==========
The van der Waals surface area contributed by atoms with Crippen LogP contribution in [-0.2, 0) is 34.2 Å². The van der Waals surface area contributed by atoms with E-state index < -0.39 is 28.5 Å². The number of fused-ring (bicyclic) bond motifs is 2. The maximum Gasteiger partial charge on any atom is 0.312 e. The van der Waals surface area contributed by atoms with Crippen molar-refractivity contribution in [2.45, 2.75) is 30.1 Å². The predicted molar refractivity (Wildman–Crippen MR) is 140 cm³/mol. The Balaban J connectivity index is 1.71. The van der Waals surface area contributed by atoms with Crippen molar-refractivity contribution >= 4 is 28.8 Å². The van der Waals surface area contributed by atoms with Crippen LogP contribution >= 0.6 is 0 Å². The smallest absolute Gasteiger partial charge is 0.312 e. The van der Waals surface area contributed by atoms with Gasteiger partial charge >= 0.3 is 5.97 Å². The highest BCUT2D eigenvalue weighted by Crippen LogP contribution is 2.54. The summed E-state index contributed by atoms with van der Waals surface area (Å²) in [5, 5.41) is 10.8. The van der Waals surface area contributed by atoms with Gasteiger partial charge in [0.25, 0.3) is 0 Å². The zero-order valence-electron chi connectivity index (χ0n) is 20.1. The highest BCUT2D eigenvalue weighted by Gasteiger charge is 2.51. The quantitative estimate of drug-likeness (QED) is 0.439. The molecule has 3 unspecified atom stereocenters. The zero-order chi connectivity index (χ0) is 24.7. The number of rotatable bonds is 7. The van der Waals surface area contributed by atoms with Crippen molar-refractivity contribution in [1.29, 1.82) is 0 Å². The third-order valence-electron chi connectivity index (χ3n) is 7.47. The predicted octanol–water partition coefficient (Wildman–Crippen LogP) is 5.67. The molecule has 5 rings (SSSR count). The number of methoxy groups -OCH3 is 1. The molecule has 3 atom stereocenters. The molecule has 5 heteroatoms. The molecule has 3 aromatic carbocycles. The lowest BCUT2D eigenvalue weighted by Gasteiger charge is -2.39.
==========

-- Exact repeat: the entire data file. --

The van der Waals surface area contributed by atoms with Crippen LogP contribution in [-0.2, 0) is 34.2 Å². The van der Waals surface area contributed by atoms with E-state index < -0.39 is 28.5 Å². The number of fused-ring (bicyclic) bond motifs is 2. The maximum Gasteiger partial charge on any atom is 0.312 e. The van der Waals surface area contributed by atoms with Crippen molar-refractivity contribution in [2.45, 2.75) is 30.1 Å². The predicted molar refractivity (Wildman–Crippen MR) is 140 cm³/mol. The Balaban J connectivity index is 1.71. The van der Waals surface area contributed by atoms with Crippen molar-refractivity contribution >= 4 is 28.8 Å². The van der Waals surface area contributed by atoms with Crippen LogP contribution >= 0.6 is 0 Å². The smallest absolute Gasteiger partial charge is 0.312 e. The van der Waals surface area contributed by atoms with Gasteiger partial charge >= 0.3 is 5.97 Å². The highest BCUT2D eigenvalue weighted by Crippen LogP contribution is 2.54. The summed E-state index contributed by atoms with van der Waals surface area (Å²) in [5, 5.41) is 10.8. The van der Waals surface area contributed by atoms with Gasteiger partial charge in [0.25, 0.3) is 0 Å². The zero-order valence-electron chi connectivity index (χ0n) is 20.1. The highest BCUT2D eigenvalue weighted by Gasteiger charge is 2.51. The quantitative estimate of drug-likeness (QED) is 0.439. The molecule has 3 unspecified atom stereocenters. The zero-order chi connectivity index (χ0) is 24.7. The number of rotatable bonds is 7. The van der Waals surface area contributed by atoms with Crippen molar-refractivity contribution in [1.29, 1.82) is 0 Å². The third-order valence-electron chi connectivity index (χ3n) is 7.47. The predicted octanol–water partition coefficient (Wildman–Crippen LogP) is 5.67. The molecule has 5 rings (SSSR count). The number of methoxy groups -OCH3 is 1. The molecule has 3 atom stereocenters. The molecule has 5 heteroatoms. The molecule has 3 aromatic carbocycles. The lowest BCUT2D eigenvalue weighted by Gasteiger charge is -2.39.